• Search Google Scholar
    • Export Citation
  • 31

    Benjamini Y, Hochberg Y. Controlling the false discovery rate: a practical and powerful approach to multiple testing. J R Stat Soc Series B Stat Methodol. 1995;57(1):289300.

    • Search Google Scholar
    • Export Citation
  • 32

    Nimura T, Yamaguchi K, Ando T, Shibuya S, Oikawa T, Nakagawa A, et al. Attenuation of fluctuating striatal synaptic dopamine levels in patients with Parkinson disease in response to subthalamic nucleus stimulation: a positron emission tomography study. J Neurosurg. 2005;103(6):968973.

    • PubMed
    • Search Google Scholar
    • Export Citation
  • 33

    Smith GS, Mills KA, Pontone GM, Anderson WS, Perepezko KM, Brasic J, et al. Effect of STN DBS on vesicular monoamine transporter 2 and glucose metabolism in Parkinson’s disease. Parkinsonism Relat Disord. 2019;64:235241.

    • PubMed
    • Search Google Scholar
    • Export Citation
  • 34

    Isaias IU, Marotta G, Pezzoli G, Sabri O, Schwarz J, Crenna P, et al. Enhanced catecholamine transporter binding in the locus coeruleus of patients with early Parkinson disease. BMC Neurol. 2011;11:88.

    • PubMed
    • Search Google Scholar
    • Export Citation
  • 35

    Jaakkola E, Joutsa J, Kaasinen V. Predictors of normal and abnormal outcome in clinical brain dopamine transporter imaging. J Neural Transm (Vienna). 2016;123(3):205209.

    • Search Google Scholar
    • Export Citation
  • 36

    Salamone JD, Correa M, Farrar A, Mingote SM. Effort-related functions of nucleus accumbens dopamine and associated forebrain circuits. Psychopharmacology (Berl). 2007;191(3):461482.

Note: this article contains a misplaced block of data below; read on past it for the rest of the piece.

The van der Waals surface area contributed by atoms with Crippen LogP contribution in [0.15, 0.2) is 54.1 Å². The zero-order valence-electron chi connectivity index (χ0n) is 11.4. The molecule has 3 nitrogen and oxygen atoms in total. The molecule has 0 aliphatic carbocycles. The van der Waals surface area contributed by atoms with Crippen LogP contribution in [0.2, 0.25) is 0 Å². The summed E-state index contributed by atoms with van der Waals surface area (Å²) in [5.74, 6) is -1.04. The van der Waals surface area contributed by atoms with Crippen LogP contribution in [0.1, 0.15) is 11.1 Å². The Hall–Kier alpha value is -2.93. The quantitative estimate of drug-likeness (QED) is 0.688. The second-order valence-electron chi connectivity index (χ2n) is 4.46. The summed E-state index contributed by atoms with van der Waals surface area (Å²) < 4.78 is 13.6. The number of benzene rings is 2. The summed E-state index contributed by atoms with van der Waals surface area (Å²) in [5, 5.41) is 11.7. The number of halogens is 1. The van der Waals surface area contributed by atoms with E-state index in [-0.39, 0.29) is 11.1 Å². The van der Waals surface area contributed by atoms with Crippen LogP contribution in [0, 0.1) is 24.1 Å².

• Search Google Scholar
    • Export Citation
  • 37

    Haber SN. Corticostriatal circuitry. Dialogues Clin Neurosci. 2016;18(1):721.

  • 38

    McGeorge AJ, Faull RL. The organization of the projection from the cerebral cortex to the striatum in the rat. Neuroscience. 1989;29(3):503537.

    • Search Google Scholar
    • Export Citation
  • 39

    Kang GA, Bronstein JM, Masterman DL, Redelings M, Crum JA, Ritz B. Clinical characteristics in early Parkinson’s disease in a central California population-based study. Mov Disord. 2005;20(9):11331142.

    • Search Google Scholar
    • Export Citation
  • 40

    Colloby SJ, Williams ED, Burn DJ, Lloyd JJ, McKeith IG, O’Brien JT. Progression of dopaminergic degeneration in dementia with Lewy bodies and Parkinson’s disease with and without dementia assessed using 123I-FP-CIT SPECT. Eur J Nucl Med Mol Imaging. 2005;32(10):11761185.

    • PubMed
    • Search Google Scholar
    • Export Citation
  • 41

    Vezoli J, Dzahini K, Costes N, Wilson CR, Fifel K, Cooper HM, et al. Increased DAT binding in the early stage of the dopaminergic lesion: a longitudinal [11C]PE2I binding study in the MPTP-monkey. Neuroimage. 2014;102(2 Pt):249261.

    • PubMed
    • Search Google Scholar
    • Export Citation
  • 42

    Sawada M, Kato K, Kunieda T, Mikuni N, Miyamoto S, Onoe H, et al. Function of the nucleus accumbens in motor control during recovery after spinal cord injury. Science. 2015;350(6256):98101.

    • PubMed
    • Search Google Scholar
    • Export Citation
  • 43

    Arnold Anteraper S, Guell X, Whitfield-Gabrieli S, Triantafyllou C, Mattfeld AT, Gabrieli JD, Geddes MR. Resting-state functional connectivity of the subthalamic nucleus to limbic, associative, and motor networks. Brain Connect. 2018;8(1):2232.

    • Search Google Scholar
    • Export Citation
  • 44

    Walker RH, Moore C, Davies G, Dirling LB, Koch RJ, Meshul CK. Effects of subthalamic nucleus lesions and stimulation upon corticostriatal afferents in the 6-hydroxydopamine-lesioned rat. PLoS One. 2012;7(3):e32919.

    • PubMed
    • Search Google Scholar
    • Export Citation
  • 45

    Albares M, Thobois S, Favre E, Broussolle E, Polo G, Domenech P, et al. Interaction of noradrenergic pharmacological manipulation and subthalamic stimulation on movement initiation control in Parkinson’s disease. Brain Stimul. 2015;8(1):2735.

    • PubMed
    • Search Google Scholar
    • Export Citation

Metrics

All Time Past Year Past 30 Days
Abstract Views 923 923 119
Full Text Views 108 108 26
PDF Downloads 147 147 39
EPUB Downloads 0 0 0